Ca2+-actin monomers were converted to Mg2+-actin with 0.2 mm EGTA and 50 mm MgCl2 and then polymerized by dialysis into an assay buffer containing 25 mm KCl, 4 mm MgCl2, 1 mm EGTA, 1 mm dithiothreitol, and 25 mm imidazole (pH 7.4). A 1.1 molar equivalent of phalloidin (Sigma) was used to stabilize actin filaments. ATP (Sigma) was purified by anion exchange chromatography to 99.7% purity, as determined by HPLC. Quantification was performed using a Cary 50 spectrophotometer (Varian) with the extinction coefficients of OD259 of 15,400 M/cm. Steady-state ATPase-activities were measured at 22 (± 0.1) °C in assay buffer supplemented with the NADH-coupled assay components (0.2 mm NADH, 2 mm phosphoenolpyruvate, 3.3 units/ml lactate dehydrogenase, 2.3 units/ml pyruvate kinase) and various actin concentrations (0–30 μm). The final [MgATP] was 2 mm. The myosin-XXI concentration was 100–300 nm. The assay was started by the addition of myosin-XXI. The change in absorption at A340 nm was followed for 5 min. All measurements were repeated at least three times. The kcat and Kactin values were determined by fitting the data to equation 3,
where Vo is the basal ATPase activity of myosin-XXI, kcat is the maximum actin-activated ATPase rate, and Kactin is the concentration of actin needed to reach half maximal ATPase activity (i.e. Km for actin).
Rabbit skeletal G-actin was prepared and polymerized with Tetramethyl Rhodamine Isothiocyanate (TRITC)-phalloidin as described previously (19). Motility assays were performed at 22 °C as described by Kron et al. (20). The assay buffer (as described in the previous section) was supplemented with a scavenger system (20 mm DTT, 0.02 mg/ml catalase, 0.1 mg/ml glucose oxidase, 3 mg/ml glucose) and 2 mm ATP. For motility assays at increasing ionic strength or calcium concentrations, the buffer was supplemented with KCl and CaCl2, respectively. Free calcium concentrations were calculated using maxchelator. Accordingly, solutions with pCa 3.1, 6.2, 6.8, and 7.2 where obtained by adding 2, 0.9, 0.7 and 0.5 mm CaCl2 to the assay buffer. For fluorescence imaging, TRITC-phalloidin-labeled actin filaments were excited with a 532-nm laser (5 milliwatt). Images were recorded every 10 s for a total period of 300 s. Only filaments moving continuously for at least 20 frames were included in the data analysis to determine the gliding velocity. Velocities were determined using the kinetic imaging motion analysis software GmimPro.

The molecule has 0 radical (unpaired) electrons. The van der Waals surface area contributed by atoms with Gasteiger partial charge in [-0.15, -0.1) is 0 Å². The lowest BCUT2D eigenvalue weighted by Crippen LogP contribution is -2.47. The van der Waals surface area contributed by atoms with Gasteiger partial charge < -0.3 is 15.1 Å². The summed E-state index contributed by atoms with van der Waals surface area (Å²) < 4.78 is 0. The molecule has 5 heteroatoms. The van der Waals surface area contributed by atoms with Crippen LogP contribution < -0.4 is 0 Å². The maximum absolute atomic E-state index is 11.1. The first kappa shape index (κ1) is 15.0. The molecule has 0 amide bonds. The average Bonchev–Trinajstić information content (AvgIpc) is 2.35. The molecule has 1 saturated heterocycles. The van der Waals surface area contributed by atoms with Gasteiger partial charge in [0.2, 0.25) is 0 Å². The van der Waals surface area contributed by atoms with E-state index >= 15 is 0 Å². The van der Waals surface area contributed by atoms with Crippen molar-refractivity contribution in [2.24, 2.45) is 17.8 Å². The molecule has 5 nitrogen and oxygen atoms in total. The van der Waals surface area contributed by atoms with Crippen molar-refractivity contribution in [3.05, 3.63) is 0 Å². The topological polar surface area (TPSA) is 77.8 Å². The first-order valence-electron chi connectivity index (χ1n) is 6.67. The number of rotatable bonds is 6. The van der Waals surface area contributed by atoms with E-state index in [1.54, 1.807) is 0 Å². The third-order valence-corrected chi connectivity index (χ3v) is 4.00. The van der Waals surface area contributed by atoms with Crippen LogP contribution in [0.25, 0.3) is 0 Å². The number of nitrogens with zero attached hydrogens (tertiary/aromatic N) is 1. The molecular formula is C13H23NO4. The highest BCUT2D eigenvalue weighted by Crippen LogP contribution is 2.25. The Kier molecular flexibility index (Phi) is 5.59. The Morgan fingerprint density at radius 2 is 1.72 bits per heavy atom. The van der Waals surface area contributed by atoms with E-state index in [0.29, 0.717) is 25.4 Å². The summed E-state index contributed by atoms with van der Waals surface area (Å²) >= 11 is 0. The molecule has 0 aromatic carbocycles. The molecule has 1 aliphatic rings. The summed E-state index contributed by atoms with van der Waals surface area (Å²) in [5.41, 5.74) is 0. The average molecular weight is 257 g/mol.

Myosin-XXI was diluted to 100 nm in a buffer containing 25 mm KCl, 50 mm Tris (pH 7.5), 0.1 mm MgCl2, 0.1 mm DTT. The protein was applied to UV-treated, continuous carbon-coated copper grids and negatively stained with 1% uranyl acetate as described (21). Images were recorded on a JEOL JEM-1011 transmission electron microscope (Lehrstuhl Prof. Joachim Rädler, Physics Department, Ludwig-Maximilians-Universität, Munich, Germany).
Full-length Leishmania myosin-XXI heavy chain (FL-XXI) and a truncated motor domain (aa 1–800) with and without a N-terminal eGFP tag (Fig. 1A) were cloned into the pFastBacHB vector and coexpressed in the presence and absence of Xenopus calmodulin using a baculoviral/Sf21 system. We used Xenopus calmodulin for coexpression because of its high sequence agreement with calmodulin found in L. donovani (see Fig. 4C). Approximately 5 mg of protein was obtained from 5 × 108 cells, and all constructs were stable with or without calmodulin coexpression, as shown by size exclusion chromatography (SEC) (Fig. 1D). SDS-PAGE indicated that coexpressed calmodulin binds to full-length myosin-XXI (Fig. 1, B and C). Consistent with this, an earlier elution (corresponding to a larger Stokes radius, see below) was found for FL-XXI, with calmodulin-bound FL-XXI compared with FL-XXI expressed in the absence of calmodulin, as shown using SEC (Fig. 1D). Both SDS-PAGE and SEC indicated that the truncated motor domain (aa 1–800) was unable to bind calmodulin when coexpressed in the same way as the full-length protein. This result suggested that calmodulin binds to full-length myosin-XXI downstream of amino acid 800 in the sequence.